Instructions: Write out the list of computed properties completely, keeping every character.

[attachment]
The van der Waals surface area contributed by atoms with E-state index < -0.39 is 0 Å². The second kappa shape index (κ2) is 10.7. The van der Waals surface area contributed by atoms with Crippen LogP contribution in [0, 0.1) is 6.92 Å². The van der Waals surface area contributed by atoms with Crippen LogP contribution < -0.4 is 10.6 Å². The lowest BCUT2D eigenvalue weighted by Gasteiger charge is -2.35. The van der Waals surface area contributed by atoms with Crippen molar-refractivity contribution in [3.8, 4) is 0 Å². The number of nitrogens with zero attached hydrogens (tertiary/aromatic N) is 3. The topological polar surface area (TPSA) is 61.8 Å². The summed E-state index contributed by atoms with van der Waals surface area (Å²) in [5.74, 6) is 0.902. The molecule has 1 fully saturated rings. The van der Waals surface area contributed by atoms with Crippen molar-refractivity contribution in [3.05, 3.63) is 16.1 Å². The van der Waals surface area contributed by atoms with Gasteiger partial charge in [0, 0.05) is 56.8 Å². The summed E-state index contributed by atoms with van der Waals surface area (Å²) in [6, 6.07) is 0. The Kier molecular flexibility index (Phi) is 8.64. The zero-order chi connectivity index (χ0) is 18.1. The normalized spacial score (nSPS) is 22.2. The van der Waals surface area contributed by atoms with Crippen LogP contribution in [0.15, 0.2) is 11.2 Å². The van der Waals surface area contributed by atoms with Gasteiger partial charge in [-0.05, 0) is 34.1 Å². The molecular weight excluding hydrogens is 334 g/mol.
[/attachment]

The van der Waals surface area contributed by atoms with E-state index < -0.39 is 0 Å². The second kappa shape index (κ2) is 10.7. The van der Waals surface area contributed by atoms with Crippen LogP contribution in [0, 0.1) is 6.92 Å². The van der Waals surface area contributed by atoms with Crippen LogP contribution < -0.4 is 10.6 Å². The lowest BCUT2D eigenvalue weighted by Gasteiger charge is -2.35. The van der Waals surface area contributed by atoms with Crippen molar-refractivity contribution in [3.8, 4) is 0 Å². The number of nitrogens with zero attached hydrogens (tertiary/aromatic N) is 3. The topological polar surface area (TPSA) is 61.8 Å². The summed E-state index contributed by atoms with van der Waals surface area (Å²) in [5.74, 6) is 0.902. The molecule has 1 fully saturated rings. The van der Waals surface area contributed by atoms with Crippen molar-refractivity contribution in [3.05, 3.63) is 16.1 Å². The van der Waals surface area contributed by atoms with Gasteiger partial charge in [0, 0.05) is 56.8 Å². The summed E-state index contributed by atoms with van der Waals surface area (Å²) in [6, 6.07) is 0. The Kier molecular flexibility index (Phi) is 8.64. The zero-order chi connectivity index (χ0) is 18.1. The normalized spacial score (nSPS) is 22.2. The van der Waals surface area contributed by atoms with Crippen LogP contribution in [0.15, 0.2) is 11.2 Å². The van der Waals surface area contributed by atoms with Gasteiger partial charge in [-0.05, 0) is 34.1 Å². The molecular weight excluding hydrogens is 334 g/mol.